- Deploy your Airnote by mounting it on the outside of a window with plenty of sunlight, and airflow around the mesh on the underside of Airnote.
- Watch as Airnote's built-in display shows the current PM2.5 reading at your location.
- Scan the QR code with a mobile phone to customize your Airnote and see your personal air quality dashboard.
- Visit https://airnote.live to view graphs of your historical fine particulate matter, temperature, barometric pressure, and humidity readings.
The cloud service must be aware of the Airnote, before it can assigned to you. Therefore, you must ensure the device has been powered on and given ample time to connect to Notehub.io before scanning the QR code.
When the Airnote is powered on, it will cycle through the following screens:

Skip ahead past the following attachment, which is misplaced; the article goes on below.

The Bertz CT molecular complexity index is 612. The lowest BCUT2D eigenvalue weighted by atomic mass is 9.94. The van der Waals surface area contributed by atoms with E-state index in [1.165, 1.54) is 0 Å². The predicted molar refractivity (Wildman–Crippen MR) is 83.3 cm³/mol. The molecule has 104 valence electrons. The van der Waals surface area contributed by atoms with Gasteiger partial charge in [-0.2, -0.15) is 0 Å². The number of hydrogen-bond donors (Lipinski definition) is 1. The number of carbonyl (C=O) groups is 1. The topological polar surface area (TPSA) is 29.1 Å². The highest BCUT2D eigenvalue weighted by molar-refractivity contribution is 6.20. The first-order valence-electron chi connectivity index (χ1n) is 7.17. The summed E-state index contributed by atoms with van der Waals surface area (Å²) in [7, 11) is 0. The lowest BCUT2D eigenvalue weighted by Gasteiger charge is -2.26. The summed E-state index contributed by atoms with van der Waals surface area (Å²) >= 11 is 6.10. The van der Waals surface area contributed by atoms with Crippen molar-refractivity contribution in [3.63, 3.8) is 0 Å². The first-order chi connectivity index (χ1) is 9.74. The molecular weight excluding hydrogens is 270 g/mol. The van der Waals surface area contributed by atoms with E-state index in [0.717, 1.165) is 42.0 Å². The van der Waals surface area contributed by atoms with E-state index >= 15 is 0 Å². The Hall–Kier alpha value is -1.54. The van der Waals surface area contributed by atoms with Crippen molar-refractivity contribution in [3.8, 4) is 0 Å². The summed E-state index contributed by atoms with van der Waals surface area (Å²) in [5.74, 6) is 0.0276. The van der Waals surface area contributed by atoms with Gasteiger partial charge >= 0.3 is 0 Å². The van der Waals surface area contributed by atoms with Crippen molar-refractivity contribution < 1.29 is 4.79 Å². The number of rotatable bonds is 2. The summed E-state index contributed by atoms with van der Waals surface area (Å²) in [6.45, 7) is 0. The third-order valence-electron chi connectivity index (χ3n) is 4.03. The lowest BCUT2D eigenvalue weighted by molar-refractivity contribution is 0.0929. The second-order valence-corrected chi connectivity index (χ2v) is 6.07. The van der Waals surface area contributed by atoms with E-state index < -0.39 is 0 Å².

After a few seconds, three dots (...) will appear to indicate that the device is initializing:
After approximately 10 seconds, the screen will update with a visual self-test of the "LOBAT" warning and number segments. This is a visual check ONLY. If any of these items does not appear on the display, then there is a failure in the LCD screen.
After 5 seconds, the screen will display the Notecard voltage in Volts:
After 1 second, the screen will display the sensor board BME280 temperature in degrees Celsius:
After 1 second, the screen will display the sensor board BME280 relative humidity in %RH:
After 1 second, the screen will display the sensor board BME280 air pressure in kPa:
After 1 second, the screen will count down from 5. Each decrement of the counter corresponds to a frame received from the Plantower air particle sensor. The Airnote will report a sensor error if it does not receive 5 frames within 30 seconds, but it typically takes less than 5 seconds.